Racha Kirakosian uses a rigorous approach in her class “Middle High German 200,” which explores the cultural context of German-language poetry and scientific and religious texts circa 1050-1500.
But she has long been interested in attracting more students to a topic that could, to the uninitiated, seem daunting.
“I wanted to create a course that would appeal to people who might fear the linguistic side of things,” said Kirakosian, an assistant professor of German and the study of religion whose research includes medieval German mysticism and medieval law.
So she turned to the stage. A sometime actor and director, Kirakosian created “Women’s Voices in Medieval German Literature,” a spring offering that requires no previous experience with medieval languages. The course culminates with a performance at 7 p.m. Wednesday at Arts@29Garden.
Medieval female voices at Harvard
To help, as the syllabus reads, “elucidate the ways in which women expressed themselves in a world that was dominated by a male written culture,” Kirakosian brought three innovative approaches to class.
First, she made her students act it out.
Students took on the persona of certain characters from the course texts, to be quizzed by classmates about the characters’ actions.
“It’s what I call learning through embodying,” said Kirakosian. “The students had assignments and a paper that combined close readings and historical study with a creative component of how to communicate insights in a performative way.”
That reading included “The Nibelungenlied,” the epic poem in Middle High German about the hero Siegfried and the revenge taken by his widow, Kriemhild. During class, one student delivered a monologue as Brunhilde, the poem’s powerful mythic Valkyrie, who challenges the suitor Gunther to a test of strength. “I am Brunhilde, the woman of wonders, a wonder woman, former Queen of Iceland ― the Ice Queen. I was the most beautiful woman in the world, and I was once the strongest ― stronger, in fact, than any man. Anything they could do, I could do better.”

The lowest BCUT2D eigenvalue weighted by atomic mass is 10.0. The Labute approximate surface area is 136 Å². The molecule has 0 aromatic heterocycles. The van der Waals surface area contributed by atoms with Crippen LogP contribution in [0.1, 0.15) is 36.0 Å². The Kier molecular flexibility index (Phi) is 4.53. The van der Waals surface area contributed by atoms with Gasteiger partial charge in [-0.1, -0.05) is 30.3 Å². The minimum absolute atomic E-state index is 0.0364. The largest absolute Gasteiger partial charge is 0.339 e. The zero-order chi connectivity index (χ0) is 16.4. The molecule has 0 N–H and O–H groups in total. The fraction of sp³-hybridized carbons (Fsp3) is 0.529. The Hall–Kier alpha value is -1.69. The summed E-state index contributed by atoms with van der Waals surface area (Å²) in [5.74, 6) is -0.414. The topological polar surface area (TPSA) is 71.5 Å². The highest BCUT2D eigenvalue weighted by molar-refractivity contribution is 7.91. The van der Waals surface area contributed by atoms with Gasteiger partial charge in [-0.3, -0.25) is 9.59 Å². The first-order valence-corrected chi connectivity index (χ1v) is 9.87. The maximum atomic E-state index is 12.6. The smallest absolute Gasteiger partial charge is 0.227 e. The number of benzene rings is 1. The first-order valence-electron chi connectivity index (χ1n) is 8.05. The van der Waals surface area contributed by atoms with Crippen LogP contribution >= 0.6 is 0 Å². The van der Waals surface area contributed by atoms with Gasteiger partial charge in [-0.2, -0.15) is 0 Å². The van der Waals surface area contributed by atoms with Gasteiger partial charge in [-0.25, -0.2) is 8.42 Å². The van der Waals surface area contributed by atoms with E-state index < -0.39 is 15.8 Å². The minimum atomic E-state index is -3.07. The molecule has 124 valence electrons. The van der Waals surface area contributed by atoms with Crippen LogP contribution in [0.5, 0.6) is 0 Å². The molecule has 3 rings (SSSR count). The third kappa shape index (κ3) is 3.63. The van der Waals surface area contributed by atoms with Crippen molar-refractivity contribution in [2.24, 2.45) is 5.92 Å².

The role-playing and dialogue are ways “to read between the lines,” Kirakosian added, “and acquire knowledge by actually embodying.”
Kirakosian also read outside the lines. Content-wise, the study of Middle High German revolves around a certain set of canonical Christian-based texts. For a fresh perspective, she added Yiddish works to the mix. The addition offered her students new insights on the evolution of Middle High German and the female voice.
A 17th-century autobiography of a Jewish woman stretched the Middle Ages into the early modern period, Kirakosian acknowledged, “but it helped us to have a dialogue.”
“To integrate Yiddish as a language and understand how it actually related to German,” she said, “was truly a new component in the teaching of medieval German literature.”
Her third innovation evolved as the class progressed. During the semester, Kirakosian challenged the students to think about how they could put their thoughts about some of their readings, which included “The Nibelungenlied” as well as volumes on gender theory and theater, into practice.
Native Yiddish speaker Sonya Hamlin, a former dance professor at Radcliffe and Harvard, and Tal Katsir, an Israeli composer and singer who rearranges medieval melodies attributed to women, were special guests in class and helped develop the course’s final performance, which blends song with the spoken word.
Emma Dowd ’15, who first connected with Kirakosian through the Harvard University Choir, in which they both sing, saw in the course a chance to have fun.
“I thought, ‘I haven’t taken a class like that at Harvard before,’” said Dowd.
Performing for an audience is the “perfect opportunity to share what we’ve been working on,” she said.
“This is an attempt to reach a creative level of understanding, through putting theoretical and historical texts into practice.”